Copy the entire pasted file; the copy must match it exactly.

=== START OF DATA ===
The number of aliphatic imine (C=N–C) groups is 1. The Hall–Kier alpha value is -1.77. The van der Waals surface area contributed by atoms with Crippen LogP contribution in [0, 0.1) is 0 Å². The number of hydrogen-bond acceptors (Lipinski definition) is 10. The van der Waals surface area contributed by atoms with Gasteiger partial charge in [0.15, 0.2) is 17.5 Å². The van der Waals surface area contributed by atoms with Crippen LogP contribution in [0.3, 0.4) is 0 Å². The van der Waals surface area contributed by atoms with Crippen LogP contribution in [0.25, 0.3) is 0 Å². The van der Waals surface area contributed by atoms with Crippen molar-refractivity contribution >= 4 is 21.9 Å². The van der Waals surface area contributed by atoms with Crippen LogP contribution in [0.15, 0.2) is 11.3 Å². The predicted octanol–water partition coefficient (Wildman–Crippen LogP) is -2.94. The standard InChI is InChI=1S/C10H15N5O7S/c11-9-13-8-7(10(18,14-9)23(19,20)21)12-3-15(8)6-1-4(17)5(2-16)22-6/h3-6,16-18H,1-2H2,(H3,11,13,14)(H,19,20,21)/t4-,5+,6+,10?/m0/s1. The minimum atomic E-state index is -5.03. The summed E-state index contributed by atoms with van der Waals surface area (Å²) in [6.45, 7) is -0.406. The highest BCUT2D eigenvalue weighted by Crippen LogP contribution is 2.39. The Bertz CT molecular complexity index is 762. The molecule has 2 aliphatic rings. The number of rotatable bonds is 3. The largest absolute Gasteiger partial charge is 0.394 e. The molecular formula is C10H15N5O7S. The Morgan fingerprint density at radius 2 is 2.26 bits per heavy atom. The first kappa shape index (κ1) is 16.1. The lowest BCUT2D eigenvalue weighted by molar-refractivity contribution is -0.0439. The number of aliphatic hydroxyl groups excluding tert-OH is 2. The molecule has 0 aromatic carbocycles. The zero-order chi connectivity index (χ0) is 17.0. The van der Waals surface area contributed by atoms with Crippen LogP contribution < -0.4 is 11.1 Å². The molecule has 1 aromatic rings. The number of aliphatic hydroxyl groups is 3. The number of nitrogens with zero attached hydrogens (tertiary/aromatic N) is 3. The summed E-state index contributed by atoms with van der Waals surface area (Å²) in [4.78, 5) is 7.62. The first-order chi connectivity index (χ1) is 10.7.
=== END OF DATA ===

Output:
The number of aliphatic imine (C=N–C) groups is 1. The Hall–Kier alpha value is -1.77. The van der Waals surface area contributed by atoms with Crippen LogP contribution in [0, 0.1) is 0 Å². The number of hydrogen-bond acceptors (Lipinski definition) is 10. The van der Waals surface area contributed by atoms with Gasteiger partial charge in [0.15, 0.2) is 17.5 Å². The van der Waals surface area contributed by atoms with Crippen LogP contribution in [0.3, 0.4) is 0 Å². The van der Waals surface area contributed by atoms with Crippen LogP contribution in [0.25, 0.3) is 0 Å². The van der Waals surface area contributed by atoms with Crippen molar-refractivity contribution >= 4 is 21.9 Å². The van der Waals surface area contributed by atoms with Crippen LogP contribution in [0.15, 0.2) is 11.3 Å². The predicted octanol–water partition coefficient (Wildman–Crippen LogP) is -2.94. The standard InChI is InChI=1S/C10H15N5O7S/c11-9-13-8-7(10(18,14-9)23(19,20)21)12-3-15(8)6-1-4(17)5(2-16)22-6/h3-6,16-18H,1-2H2,(H3,11,13,14)(H,19,20,21)/t4-,5+,6+,10?/m0/s1. The minimum atomic E-state index is -5.03. The summed E-state index contributed by atoms with van der Waals surface area (Å²) in [6.45, 7) is -0.406. The highest BCUT2D eigenvalue weighted by Crippen LogP contribution is 2.39. The Bertz CT molecular complexity index is 762. The molecule has 2 aliphatic rings. The number of rotatable bonds is 3. The largest absolute Gasteiger partial charge is 0.394 e. The molecular formula is C10H15N5O7S. The Morgan fingerprint density at radius 2 is 2.26 bits per heavy atom. The first kappa shape index (κ1) is 16.1. The lowest BCUT2D eigenvalue weighted by molar-refractivity contribution is -0.0439. The number of aliphatic hydroxyl groups excluding tert-OH is 2. The molecule has 0 aromatic carbocycles. The zero-order chi connectivity index (χ0) is 17.0. The van der Waals surface area contributed by atoms with Crippen LogP contribution < -0.4 is 11.1 Å². The molecule has 1 aromatic rings. The number of aliphatic hydroxyl groups is 3. The number of nitrogens with zero attached hydrogens (tertiary/aromatic N) is 3. The summed E-state index contributed by atoms with van der Waals surface area (Å²) in [4.78, 5) is 7.62. The first-order chi connectivity index (χ1) is 10.7.